“No half-heartedness and no worldly fear must turn us aside
from following the light unflinchingly.” – J.R.R. Tolkien
The book had two points in its favor: one, the title read in bold blackletter type “Castles”, and two, it was attributed to Alan Lee. That alone was enough to merit pulling it from the stuffed and bulging shelf. Whenever I’m in Half Price Books, I invariably end up in the ancient history section, browsing what literature is available for Celtic and Medieval England—I can’t help myself. I’m drawn to castles, and always have been—a side effect of being a Tolkienist and lover of fantasy in general. There’s a section of my bookshelf devoted to British Isles, and my travel board on Pinterest is overrun by the castles, moors, and coastlines of the afore mentioned Isles. My dream job is being paid to housesit a castle, drink coffee, and write. So I pulled Castles by Alan Lee from the shelf, and cracked open the leaves. And there it was. Near the beginning, setting the tone for the entire book, was an excerpt from an old Anglo Saxon poem:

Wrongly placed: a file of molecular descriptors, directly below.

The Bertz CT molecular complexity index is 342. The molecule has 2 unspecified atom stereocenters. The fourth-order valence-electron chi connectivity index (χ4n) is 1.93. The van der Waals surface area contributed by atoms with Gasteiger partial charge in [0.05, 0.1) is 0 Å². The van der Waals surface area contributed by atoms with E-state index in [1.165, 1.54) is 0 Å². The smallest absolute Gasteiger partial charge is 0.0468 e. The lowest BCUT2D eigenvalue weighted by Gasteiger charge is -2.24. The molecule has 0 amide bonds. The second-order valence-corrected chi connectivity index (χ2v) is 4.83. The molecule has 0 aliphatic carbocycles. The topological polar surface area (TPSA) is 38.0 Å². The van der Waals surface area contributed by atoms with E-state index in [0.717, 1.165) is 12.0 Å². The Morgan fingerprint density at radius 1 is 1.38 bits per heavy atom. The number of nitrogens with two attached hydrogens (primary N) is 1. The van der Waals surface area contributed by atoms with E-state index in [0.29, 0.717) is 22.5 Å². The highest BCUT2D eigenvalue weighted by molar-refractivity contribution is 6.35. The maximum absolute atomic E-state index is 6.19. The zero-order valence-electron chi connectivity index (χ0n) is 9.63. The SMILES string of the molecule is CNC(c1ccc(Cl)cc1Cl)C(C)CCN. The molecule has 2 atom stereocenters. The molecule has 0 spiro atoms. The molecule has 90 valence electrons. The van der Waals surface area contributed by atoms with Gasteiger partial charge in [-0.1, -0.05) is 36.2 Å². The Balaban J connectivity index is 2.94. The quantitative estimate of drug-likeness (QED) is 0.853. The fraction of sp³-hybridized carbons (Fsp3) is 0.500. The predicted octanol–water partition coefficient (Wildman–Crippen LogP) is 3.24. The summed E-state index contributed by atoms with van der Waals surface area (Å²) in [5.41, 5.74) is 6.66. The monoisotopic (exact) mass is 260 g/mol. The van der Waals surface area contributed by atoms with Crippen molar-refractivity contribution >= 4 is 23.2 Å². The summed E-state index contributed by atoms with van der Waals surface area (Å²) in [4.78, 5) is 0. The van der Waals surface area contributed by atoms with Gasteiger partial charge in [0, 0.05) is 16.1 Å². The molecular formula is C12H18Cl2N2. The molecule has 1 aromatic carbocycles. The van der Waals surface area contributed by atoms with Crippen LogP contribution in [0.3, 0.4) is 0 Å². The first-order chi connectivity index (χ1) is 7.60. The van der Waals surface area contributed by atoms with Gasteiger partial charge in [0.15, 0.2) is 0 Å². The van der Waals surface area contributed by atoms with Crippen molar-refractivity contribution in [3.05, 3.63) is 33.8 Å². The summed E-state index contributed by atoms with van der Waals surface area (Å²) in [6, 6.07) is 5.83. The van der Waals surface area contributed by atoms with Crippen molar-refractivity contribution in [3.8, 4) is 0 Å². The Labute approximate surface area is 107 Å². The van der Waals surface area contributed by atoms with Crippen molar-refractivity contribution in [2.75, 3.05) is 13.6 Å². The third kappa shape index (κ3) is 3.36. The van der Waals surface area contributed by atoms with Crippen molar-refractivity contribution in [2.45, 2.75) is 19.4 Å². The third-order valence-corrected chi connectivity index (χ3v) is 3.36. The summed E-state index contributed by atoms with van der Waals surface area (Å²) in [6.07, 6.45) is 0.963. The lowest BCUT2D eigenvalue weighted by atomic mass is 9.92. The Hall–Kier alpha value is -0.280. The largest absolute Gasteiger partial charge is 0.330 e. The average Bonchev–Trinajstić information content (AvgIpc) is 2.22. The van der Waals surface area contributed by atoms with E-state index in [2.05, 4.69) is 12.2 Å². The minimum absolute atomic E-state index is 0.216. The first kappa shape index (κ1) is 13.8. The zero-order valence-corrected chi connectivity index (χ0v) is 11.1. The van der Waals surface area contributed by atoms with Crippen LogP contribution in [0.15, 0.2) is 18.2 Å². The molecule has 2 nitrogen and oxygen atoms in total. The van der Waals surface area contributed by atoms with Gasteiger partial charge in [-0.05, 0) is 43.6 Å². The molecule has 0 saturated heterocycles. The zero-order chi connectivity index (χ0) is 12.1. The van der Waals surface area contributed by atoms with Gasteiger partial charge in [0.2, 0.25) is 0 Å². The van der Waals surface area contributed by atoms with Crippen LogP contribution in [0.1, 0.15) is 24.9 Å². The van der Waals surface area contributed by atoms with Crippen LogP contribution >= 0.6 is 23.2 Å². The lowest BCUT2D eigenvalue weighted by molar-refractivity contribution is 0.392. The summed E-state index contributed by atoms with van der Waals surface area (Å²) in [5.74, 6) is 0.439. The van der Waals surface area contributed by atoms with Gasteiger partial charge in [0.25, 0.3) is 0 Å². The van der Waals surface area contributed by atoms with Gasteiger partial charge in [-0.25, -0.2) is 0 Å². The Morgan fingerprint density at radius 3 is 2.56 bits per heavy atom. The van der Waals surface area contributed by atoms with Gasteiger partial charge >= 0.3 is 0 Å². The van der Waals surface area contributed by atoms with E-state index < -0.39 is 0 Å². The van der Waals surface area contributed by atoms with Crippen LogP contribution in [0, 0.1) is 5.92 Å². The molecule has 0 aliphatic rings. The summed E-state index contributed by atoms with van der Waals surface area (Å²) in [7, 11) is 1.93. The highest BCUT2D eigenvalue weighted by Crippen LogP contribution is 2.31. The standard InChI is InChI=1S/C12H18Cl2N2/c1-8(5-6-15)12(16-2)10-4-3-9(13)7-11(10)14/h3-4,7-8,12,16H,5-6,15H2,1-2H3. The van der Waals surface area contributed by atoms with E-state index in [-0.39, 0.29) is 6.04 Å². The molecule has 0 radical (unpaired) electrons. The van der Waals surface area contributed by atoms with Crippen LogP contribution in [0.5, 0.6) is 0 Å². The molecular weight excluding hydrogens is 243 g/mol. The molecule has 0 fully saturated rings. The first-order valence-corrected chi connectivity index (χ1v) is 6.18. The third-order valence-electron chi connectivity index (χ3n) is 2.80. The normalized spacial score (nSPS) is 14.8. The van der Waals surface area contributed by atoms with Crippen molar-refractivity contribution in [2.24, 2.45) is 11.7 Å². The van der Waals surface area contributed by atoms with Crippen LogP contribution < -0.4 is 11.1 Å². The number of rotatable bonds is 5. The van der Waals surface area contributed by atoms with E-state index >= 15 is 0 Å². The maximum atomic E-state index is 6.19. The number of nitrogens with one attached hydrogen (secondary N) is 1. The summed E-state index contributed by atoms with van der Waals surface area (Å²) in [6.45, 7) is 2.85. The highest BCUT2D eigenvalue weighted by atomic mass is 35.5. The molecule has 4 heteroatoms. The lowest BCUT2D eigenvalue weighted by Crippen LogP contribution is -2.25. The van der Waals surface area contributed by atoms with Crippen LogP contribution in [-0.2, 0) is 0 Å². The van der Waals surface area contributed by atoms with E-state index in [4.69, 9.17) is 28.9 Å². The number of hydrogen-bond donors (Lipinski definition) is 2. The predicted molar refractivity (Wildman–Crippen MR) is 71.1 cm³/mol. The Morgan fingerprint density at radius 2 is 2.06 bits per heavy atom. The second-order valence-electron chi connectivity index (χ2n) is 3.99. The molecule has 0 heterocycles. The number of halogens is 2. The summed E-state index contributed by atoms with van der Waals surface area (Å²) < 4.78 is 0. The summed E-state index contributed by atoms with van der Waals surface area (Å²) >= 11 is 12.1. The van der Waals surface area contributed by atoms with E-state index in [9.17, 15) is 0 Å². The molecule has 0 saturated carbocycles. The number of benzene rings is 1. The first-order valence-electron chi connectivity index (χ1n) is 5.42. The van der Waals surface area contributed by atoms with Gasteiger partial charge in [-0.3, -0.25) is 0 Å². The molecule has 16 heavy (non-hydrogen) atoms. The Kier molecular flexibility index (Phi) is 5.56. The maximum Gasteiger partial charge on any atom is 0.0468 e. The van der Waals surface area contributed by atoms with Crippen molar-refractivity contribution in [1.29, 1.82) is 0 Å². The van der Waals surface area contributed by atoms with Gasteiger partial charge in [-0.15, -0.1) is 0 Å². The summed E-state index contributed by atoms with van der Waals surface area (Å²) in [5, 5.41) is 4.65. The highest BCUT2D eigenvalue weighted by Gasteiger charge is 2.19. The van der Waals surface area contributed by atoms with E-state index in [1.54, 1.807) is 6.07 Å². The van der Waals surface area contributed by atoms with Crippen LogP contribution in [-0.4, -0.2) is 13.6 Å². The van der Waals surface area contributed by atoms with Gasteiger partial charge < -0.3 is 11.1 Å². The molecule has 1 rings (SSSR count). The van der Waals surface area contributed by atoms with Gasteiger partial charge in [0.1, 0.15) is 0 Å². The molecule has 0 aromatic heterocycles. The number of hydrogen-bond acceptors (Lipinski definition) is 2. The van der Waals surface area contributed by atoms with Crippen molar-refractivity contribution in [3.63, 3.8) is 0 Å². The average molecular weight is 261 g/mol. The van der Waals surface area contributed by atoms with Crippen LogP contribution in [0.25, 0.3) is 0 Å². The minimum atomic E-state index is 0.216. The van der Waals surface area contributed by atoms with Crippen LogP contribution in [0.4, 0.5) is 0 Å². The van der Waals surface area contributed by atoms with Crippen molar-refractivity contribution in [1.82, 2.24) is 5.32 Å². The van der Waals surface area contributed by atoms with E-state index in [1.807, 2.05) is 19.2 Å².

There. Right there. Did you see it? Did you hear it? Did you feel it? Go back if you must, and read it again (I did, several times). Displayed therein is one of the most beautiful aspects of poetry—how just a few words can evoke a sense of majestic age, proud splendor, crumbling ruin, and haunted longing. In just a few words, the poet perfectly captured the soul of the ruins. Not to mention the poet’s commendable use of the words rime and Wierd. The verse also hangs a question in the air, leaves it swirling, begging to be noticed. Why. Why? Why do we love them? What is it that draws humanity to castles? Why do we make pilgrimages to the monolithic remains of bygone ages? Why do we reverently tread timeworn paths, silent in wonder at the faded arches above our heads? There is something romantic in the idea of castles certainly. So little remains of that time long ago—they say it only takes four generations before the memory of the average human is wiped from existence. We really know nothing of the people who lived within the walls, and only the barest speculation can be made as to events that occurred. Their history is but a framework, filled with gaps and holes. Yet what history leaves out, the mind fills in with memories, dreams, and imaginings—it is this that lends us a closer connection to bygone ages, and why we view them with such romance.